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COVID-19

How Spain’s Aragon region is grappling with a spike in coronavirus cases

In Spain's Aragon region, one of Europe's worst-affected areas by the pandemic, health centres are packed and a field hospital is being set up as authorities scramble to control a surge in infections.

How Spain's Aragon region is grappling with a spike in coronavirus cases
Covid-19 testing in Aragon. Photo: Cesar Manso/AFP

The spike in Covid-19 cases started with outbreaks in households in an impoverished working-class neighbourhood of Zaragoza, the capital of Aragon, said Jose Ramon Pano, an infectious disease specialist at the city's University Hospital Clinic.

“This is an environment that is conducive to transmission” of the disease, he added, citing cramped living conditions and the presence of a large number of immigrants who don't speak Spanish, as factors that favour infections.

These “initial sparks” were fanned at places that can aid the virus' “super-transmission”, such as family gatherings, bars and nightclubs, he went on.

Then the “fire” spread to workplaces and retirement homes in the city of around 675,000 people, putting its healthcare system “under pressure,” Pano said.

During the last seven days, the northeastern region, which is locked in on all sides by mountains, recorded Spain's highest infection rate – 270 cases per 100,000 people – as well as 32 deaths and 242 hospitalisations from the disease.

To help Aragon deal with the surge in cases, soldiers on Wednesday began assembling a 400-square-metre (4,300- square-foot) field hospital in the car park of a Zaragoza hospital.

locals in Zaragoza
Locals in Zaragoza. Photo: Cesar Manso/AFP

 

More testing

Tourists are scarce at Zaragoza's famous domed basilica and the city's river aquarium, one of the world's largest, closed its doors again on July 27th to prevent infections after being open for a month and a half.

But the streets of Spain's fifth-largest city are far from empty. In the working-class neighbourhood of Delicias, which has the city's highest infection rate, elderly couples could be seen taking a stroll and
people sat in outdoor cafe terraces.

Some locals, however, such 74-year-old Dolores Valencia Gomez, said that they had been staying home out of fear for the virus. “I only stepped out to get lottery tickets,” she said.

While people waited outside shops, adhering to a limit on the number permitted inside at a time, queues formed at health centres.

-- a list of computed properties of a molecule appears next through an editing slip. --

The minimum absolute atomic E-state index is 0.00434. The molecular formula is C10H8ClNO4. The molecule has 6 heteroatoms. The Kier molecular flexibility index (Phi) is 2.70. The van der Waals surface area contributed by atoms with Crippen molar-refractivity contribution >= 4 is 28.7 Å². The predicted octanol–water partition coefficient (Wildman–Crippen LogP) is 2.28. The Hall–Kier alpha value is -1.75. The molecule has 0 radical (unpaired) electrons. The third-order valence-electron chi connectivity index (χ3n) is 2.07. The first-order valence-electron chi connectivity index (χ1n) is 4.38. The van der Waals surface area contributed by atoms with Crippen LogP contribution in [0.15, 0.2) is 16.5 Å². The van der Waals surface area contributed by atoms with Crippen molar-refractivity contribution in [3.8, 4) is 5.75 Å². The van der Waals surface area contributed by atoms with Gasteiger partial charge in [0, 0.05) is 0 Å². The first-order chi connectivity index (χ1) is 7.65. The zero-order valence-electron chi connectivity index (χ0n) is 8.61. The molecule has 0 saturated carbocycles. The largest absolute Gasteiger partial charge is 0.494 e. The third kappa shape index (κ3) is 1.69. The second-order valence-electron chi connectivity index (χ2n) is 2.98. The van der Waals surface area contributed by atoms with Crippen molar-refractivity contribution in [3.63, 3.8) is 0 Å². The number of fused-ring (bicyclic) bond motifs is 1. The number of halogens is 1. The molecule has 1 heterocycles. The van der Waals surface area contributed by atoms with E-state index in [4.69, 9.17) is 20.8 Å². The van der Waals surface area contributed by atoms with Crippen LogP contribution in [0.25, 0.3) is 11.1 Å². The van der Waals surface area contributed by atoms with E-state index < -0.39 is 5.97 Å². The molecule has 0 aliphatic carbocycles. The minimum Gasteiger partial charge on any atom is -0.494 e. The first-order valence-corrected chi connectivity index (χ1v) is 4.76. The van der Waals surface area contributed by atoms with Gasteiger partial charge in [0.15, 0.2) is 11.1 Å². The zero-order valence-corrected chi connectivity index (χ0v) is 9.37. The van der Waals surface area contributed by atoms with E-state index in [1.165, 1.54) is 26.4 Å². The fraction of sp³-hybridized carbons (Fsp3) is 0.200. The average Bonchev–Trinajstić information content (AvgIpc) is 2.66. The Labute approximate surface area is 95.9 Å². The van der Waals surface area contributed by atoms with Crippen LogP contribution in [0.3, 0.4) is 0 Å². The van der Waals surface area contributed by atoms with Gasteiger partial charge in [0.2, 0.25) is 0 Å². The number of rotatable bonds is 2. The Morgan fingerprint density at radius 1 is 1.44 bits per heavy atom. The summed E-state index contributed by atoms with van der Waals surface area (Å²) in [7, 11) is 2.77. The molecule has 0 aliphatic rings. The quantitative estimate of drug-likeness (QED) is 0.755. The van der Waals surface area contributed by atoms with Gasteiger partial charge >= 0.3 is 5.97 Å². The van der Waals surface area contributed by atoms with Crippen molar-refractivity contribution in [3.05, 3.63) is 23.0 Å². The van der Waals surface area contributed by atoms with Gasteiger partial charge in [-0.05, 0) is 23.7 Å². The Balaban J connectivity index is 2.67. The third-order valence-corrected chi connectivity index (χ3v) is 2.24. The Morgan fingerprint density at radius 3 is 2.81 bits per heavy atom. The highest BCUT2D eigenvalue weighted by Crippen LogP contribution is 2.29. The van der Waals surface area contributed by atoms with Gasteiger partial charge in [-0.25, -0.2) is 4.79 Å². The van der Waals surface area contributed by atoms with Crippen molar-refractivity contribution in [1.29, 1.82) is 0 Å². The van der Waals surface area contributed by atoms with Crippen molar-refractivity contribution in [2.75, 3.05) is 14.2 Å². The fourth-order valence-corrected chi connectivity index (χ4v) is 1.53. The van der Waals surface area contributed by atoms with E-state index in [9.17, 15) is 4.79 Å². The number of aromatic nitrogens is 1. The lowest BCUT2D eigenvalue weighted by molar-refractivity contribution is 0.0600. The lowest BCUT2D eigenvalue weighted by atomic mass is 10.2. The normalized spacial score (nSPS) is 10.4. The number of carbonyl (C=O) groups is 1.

At the La Jota health centre, patients entered one by one into a room where a nurse, wearing two protective gowns, a face shield and mask, inserted a swab into their noses to test if they have the virus.

During the first week of August, Aragon – a region of around 1.3 million people – carried out at least 3,500-4,000 tests per day. When an infection is detected, a contact tracer identifies who may have been exposed by that person so they can also be tested.

Covid testing in Aragon
People wait for Covid-19 testing in Zaragoza. Photo: Cesar Manso/AFP

 

Young are to blame

Many of the tests are carried out on asymptomatic people, who may test positive because they had the disease months ago and are no longer contagious, said Luis Miguel Garcia, head of the Aragon association of family and community medicine.

Aragon's high proportion of elderly should also be taken into account when tallying the region's Covid-19 death toll, he added. “If an 85-year-old patient of mine with prostate cancer dies, did he die of coronavirus or with coronavirus?” he asked.

Javier Lamban, head of Aragon's regional government, has blamed youths out having fun without respecting social distancing rules and the presence of many seasonal agricultural workers, many of them illegal migrants who live in crowded housing, for the spike in infections.

“There is a kind of perfect storm here,” he said earlier this month. Lamban has promised to deploy police, social workers and health care workers to check that people diagnosed with the virus and their close contacts
respect quarantine orders and stay home.

The visits will begin in the coming days, a regional government source said. Some people in the region have called for the government and police to take a harder line against people who do not respect social distancing rules.

During the first week of August alone, Zaragoza police said they broke up 75 gatherings of youths which broke the rules.

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COVID-19

Spain rules out EU’s advice on compulsory Covid-19 vaccination